BDC Common Stocks Market Recap: Week Ended March 11, 2022
BDC COMMON STOCKS
Last week we concluded the Market Recap with the following question:
…we’ll see if the BDC sector can look through the ever increasing tension in Europe and uber high oil prices and move up in price for a second week in a row.BDC Reporter – BDC Common Stocks Market Recap Week Ended March 4, 2022
We wrote that because the BDC sector has been not only out-performing the major indices by a long shot in recent weeks, but was even able to post a slight gain year-to-date in 2022, despite the markets concerns about high inflation; interest rate hikes and – of course – what the war in Ukraine might bring.
Judging by week 10’s BDC market performance – as reflected in the stock price of the only exchange traded note which owns most BDC stocks – BDCZ – we have our answer.
The BDC sector dropped (2.77%) – the biggest percentage drop since Week 3.
Part Of Something Bigger
This was part of a broader continuing market retreat that saw the S&P 500 also decline by (2.88%).
Only 12 BDCs out of 46 were in the black over the 5 day period, and 34 (or three-quarters) were in the red.
No less than 11 declining stocks fell (3.0%) or more – also the highest number since Week Three, when investors were not worried about Ukraine but about those other issues mentioned above.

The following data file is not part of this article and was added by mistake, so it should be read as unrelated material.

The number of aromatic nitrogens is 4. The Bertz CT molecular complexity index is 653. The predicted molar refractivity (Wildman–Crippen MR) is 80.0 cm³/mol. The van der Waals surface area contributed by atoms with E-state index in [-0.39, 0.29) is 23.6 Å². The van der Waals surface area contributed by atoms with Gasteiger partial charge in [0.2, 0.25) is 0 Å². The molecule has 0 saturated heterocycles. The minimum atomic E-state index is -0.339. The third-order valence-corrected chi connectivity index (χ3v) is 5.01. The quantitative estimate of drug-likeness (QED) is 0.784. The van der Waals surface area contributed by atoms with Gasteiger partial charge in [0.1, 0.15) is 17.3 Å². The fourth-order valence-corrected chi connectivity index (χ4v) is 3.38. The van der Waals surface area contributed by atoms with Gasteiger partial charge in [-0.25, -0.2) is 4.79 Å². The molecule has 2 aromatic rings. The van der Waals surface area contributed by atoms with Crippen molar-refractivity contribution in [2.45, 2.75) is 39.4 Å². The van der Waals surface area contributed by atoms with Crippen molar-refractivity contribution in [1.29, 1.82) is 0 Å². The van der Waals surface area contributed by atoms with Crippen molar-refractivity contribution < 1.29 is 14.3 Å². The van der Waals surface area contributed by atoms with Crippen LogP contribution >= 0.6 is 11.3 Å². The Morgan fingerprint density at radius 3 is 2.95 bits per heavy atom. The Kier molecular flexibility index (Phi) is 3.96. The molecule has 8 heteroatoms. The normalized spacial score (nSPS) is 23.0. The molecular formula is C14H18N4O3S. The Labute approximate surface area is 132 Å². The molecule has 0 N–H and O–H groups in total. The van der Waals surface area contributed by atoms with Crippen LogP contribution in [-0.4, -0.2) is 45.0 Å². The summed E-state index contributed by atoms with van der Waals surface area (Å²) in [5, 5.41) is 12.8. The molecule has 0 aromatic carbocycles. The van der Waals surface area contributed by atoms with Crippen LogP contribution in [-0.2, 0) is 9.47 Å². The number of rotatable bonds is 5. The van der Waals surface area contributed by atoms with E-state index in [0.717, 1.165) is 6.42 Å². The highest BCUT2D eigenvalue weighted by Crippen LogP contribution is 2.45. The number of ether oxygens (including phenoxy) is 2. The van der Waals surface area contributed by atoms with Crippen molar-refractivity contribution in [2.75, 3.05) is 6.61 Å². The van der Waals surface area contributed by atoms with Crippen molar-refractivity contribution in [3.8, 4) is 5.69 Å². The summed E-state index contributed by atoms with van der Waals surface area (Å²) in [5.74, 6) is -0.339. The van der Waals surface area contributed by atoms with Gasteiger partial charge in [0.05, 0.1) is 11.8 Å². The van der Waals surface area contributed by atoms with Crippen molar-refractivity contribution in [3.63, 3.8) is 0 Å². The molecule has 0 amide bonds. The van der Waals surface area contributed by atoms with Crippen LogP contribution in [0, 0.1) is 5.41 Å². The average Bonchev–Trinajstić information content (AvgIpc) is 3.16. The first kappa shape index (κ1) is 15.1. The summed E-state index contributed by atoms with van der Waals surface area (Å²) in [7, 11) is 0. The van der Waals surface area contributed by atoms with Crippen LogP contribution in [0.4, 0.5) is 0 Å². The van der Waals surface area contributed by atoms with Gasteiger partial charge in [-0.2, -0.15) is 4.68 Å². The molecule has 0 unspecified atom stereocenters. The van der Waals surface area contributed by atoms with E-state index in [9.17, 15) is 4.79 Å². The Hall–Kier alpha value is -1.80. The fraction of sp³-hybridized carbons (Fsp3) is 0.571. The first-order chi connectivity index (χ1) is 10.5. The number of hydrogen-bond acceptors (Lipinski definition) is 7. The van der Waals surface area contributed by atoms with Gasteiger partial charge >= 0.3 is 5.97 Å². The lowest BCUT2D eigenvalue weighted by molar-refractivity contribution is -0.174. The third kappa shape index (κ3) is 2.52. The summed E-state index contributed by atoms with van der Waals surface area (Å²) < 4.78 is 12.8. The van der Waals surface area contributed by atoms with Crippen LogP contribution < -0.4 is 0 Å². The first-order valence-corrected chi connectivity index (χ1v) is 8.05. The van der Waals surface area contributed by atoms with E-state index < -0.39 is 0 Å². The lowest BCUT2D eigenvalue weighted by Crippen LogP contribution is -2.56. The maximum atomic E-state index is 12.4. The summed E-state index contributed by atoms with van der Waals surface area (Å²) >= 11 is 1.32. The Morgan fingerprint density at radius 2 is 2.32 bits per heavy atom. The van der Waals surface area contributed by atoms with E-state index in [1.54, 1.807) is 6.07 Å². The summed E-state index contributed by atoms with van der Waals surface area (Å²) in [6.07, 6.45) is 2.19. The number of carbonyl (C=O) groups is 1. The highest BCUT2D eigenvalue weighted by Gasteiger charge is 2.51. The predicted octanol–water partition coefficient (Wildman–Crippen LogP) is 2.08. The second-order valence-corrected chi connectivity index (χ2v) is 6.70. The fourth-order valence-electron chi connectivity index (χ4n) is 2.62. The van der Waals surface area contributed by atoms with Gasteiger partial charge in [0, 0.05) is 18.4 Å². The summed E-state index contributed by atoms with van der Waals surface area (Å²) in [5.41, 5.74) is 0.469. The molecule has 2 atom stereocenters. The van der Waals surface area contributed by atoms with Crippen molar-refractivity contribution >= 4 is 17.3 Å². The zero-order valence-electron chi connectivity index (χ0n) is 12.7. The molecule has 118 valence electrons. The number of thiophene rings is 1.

Here are the 11 BDC stocks involved:
Beware What You Wish For
The biggest percentage price loser – ironically enough – was a BDC (Horizon Technology Finance) performing so well as to need to raise new common stock for growth.
As we discussed in our Daily Updates, though, HRZN did not “stick the landing” where this equity raise is concerned, resulting in much price volatility and – probably – some annoyed shareholders.
The stock was trading at $16 a share just recently, but came to market at a price of $14.35.
Investors were not pleased, and at one point HRZN traded down to $13.21, its lowest level in a year.
By Friday’s close, HRZN was at $13.32, still (7.2%) lower than what investors paid earlier in the week.
From its recent 52 week and all-time high, HRZN has dropped a remarkable (30%) in price…
The presence of ARCC, MAIN and BBDC on the week’s list of major downward price movers suggests to us some investors have resorted to profit taking.
All three BDCs are investor favorites, have performed well in recent quarters and have increased their distributions.
In fact, we project these large BDCs should continue to offer higher payouts going forward into 2022.
Clearly some holders of these stocks are stepping away for a moment regardless, which we can’t help tying to the unsettled geopolitical and economic conditions – the most confusing we’ve experienced since March 2020.
On A Happier Note…
We should note, though, that this is not a one-way street of stock sell-offs.
This week, 3 BDCs (Great Elm, Cion Investment and OFS Capital) all recorded substantial percentage gains in price: 11.25%, 9.75% and 7.16%.
We even had a BDC stock reaching a 52 week high against the general flow.
That was OFS, which reached a new record of $12.00 intra-day on Friday, boosted by recent IVQ 2021 results and a mighty dividend hike.
Where We Are
With March 2022 half gone, BDCZ is down (2.00%) on an MTD and YTD basis.
19 of 45 BDC stocks (not including Silver Spike or SSIC) are in the black or unchanged right now versus their level at 12/31/2021 and 26 in the red.
The number of BDCs trading at or above net book value per share has dropped modestly from the year end 2021, from 18 to 16 as of Friday last.level
(We can’t offer up a “total return” result as the Wilshire BDC index is “under maintenance” and not available to be checked).